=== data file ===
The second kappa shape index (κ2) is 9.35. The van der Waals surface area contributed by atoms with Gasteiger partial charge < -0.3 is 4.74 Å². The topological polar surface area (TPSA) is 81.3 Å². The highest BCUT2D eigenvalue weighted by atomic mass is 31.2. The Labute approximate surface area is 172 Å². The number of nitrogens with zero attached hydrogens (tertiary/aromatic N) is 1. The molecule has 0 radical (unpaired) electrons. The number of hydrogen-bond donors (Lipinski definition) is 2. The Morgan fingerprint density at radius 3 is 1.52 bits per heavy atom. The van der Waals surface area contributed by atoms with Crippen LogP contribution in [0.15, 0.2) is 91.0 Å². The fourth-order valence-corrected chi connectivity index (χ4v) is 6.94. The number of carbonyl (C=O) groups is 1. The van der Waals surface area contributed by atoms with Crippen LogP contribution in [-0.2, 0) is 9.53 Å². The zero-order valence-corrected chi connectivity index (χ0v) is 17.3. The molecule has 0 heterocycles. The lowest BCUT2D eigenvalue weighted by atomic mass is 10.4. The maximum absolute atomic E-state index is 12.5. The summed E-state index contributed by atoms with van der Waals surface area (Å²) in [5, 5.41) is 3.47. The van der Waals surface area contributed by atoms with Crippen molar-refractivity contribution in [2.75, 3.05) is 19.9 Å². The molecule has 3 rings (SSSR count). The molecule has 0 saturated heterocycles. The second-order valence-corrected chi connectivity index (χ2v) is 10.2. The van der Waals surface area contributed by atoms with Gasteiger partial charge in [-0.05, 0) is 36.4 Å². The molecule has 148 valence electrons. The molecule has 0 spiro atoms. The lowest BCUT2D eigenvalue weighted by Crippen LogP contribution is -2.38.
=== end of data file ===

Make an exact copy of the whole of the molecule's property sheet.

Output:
The second kappa shape index (κ2) is 9.35. The van der Waals surface area contributed by atoms with Gasteiger partial charge < -0.3 is 4.74 Å². The topological polar surface area (TPSA) is 81.3 Å². The highest BCUT2D eigenvalue weighted by atomic mass is 31.2. The Labute approximate surface area is 172 Å². The number of nitrogens with zero attached hydrogens (tertiary/aromatic N) is 1. The molecule has 0 radical (unpaired) electrons. The number of hydrogen-bond donors (Lipinski definition) is 2. The Morgan fingerprint density at radius 3 is 1.52 bits per heavy atom. The van der Waals surface area contributed by atoms with Crippen LogP contribution in [0.15, 0.2) is 91.0 Å². The fourth-order valence-corrected chi connectivity index (χ4v) is 6.94. The number of carbonyl (C=O) groups is 1. The van der Waals surface area contributed by atoms with Crippen LogP contribution in [-0.2, 0) is 9.53 Å². The zero-order valence-corrected chi connectivity index (χ0v) is 17.3. The molecule has 0 heterocycles. The lowest BCUT2D eigenvalue weighted by atomic mass is 10.4. The maximum absolute atomic E-state index is 12.5. The summed E-state index contributed by atoms with van der Waals surface area (Å²) in [5, 5.41) is 3.47. The van der Waals surface area contributed by atoms with Crippen molar-refractivity contribution in [2.75, 3.05) is 19.9 Å². The molecule has 3 rings (SSSR count). The molecule has 0 saturated heterocycles. The second-order valence-corrected chi connectivity index (χ2v) is 10.2. The van der Waals surface area contributed by atoms with Gasteiger partial charge in [-0.05, 0) is 36.4 Å². The molecule has 148 valence electrons. The molecule has 0 spiro atoms. The lowest BCUT2D eigenvalue weighted by Crippen LogP contribution is -2.38.